Managing Bendigo’s groundwater - When contaminated mine water finds a new purpose
Managing Bendigo’s groundwater: When contaminated mine water finds a new purpose.
Associate Professor Kim Dowling, Dr Al-juboori and Dr Dora Pearce
Associate Professor Kim Dowling firstname.lastname@example.org
A brief description of the project:
Bendigo’s network of disused and abandoned mines is dewatered and this liberates water with elevated levels of salt, arsenic, other heavy metals and hydrogen sulphide gas. A classic example can be found at an Evaporation Ponds Complex which includes a series of ponds historically used to evaporate groundwater from underground gold operations in Bendigo. This process and outcomes require independent academic evaluation and generation of ideas for new processing methodologies. Issues with dust, arsenic redistribution, sustainability and reportability are all issues raised by local and community groups. Government (DELWP, EPA, Council) studies may not fully address the issue of arsenic bioavailability and redistribution of arsenic salts. And an evaluation of the entire sustainability of the process is required.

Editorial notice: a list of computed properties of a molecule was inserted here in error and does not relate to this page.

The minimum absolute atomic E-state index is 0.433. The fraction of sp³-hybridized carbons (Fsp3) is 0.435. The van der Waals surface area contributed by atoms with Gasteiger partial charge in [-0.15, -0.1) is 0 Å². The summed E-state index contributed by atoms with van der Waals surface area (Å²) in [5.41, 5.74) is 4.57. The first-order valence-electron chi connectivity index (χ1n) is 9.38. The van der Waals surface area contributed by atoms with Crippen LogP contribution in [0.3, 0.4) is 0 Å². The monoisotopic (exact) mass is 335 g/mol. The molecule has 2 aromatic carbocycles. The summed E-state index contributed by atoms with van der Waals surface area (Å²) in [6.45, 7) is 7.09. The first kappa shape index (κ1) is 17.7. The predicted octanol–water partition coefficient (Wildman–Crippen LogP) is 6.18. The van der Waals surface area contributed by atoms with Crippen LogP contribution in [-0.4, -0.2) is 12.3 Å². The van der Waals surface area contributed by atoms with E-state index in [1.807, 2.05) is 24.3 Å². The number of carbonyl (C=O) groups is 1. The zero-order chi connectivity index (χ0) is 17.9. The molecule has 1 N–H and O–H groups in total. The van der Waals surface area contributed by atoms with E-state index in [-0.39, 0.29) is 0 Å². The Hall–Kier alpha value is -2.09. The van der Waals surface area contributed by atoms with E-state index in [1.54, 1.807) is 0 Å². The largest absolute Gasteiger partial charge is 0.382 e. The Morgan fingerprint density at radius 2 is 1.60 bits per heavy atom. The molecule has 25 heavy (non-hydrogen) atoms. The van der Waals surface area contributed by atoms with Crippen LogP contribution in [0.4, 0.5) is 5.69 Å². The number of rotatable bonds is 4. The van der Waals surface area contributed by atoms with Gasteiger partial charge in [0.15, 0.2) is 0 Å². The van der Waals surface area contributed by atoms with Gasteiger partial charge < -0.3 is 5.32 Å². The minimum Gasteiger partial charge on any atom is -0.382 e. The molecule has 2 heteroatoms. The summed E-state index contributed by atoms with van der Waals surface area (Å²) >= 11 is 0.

We have the opportunity to investigate new methods for water treatment and determine if the arsenic redistribution is linked to the current evaporation method dispersion. We propose to use tracers in dust (using ANSTO technology) to determine mobility and bioavailability of the arsenic salts. The current treatment method is wasteful of water in a drought-affected landscape and other methods need evaluation. We propose a systematic assessment of the process in place in this environment but note that it will have applications globally. This chemical environment is common in many old or abandoned gold mining districts and we see applicability in many scenarios.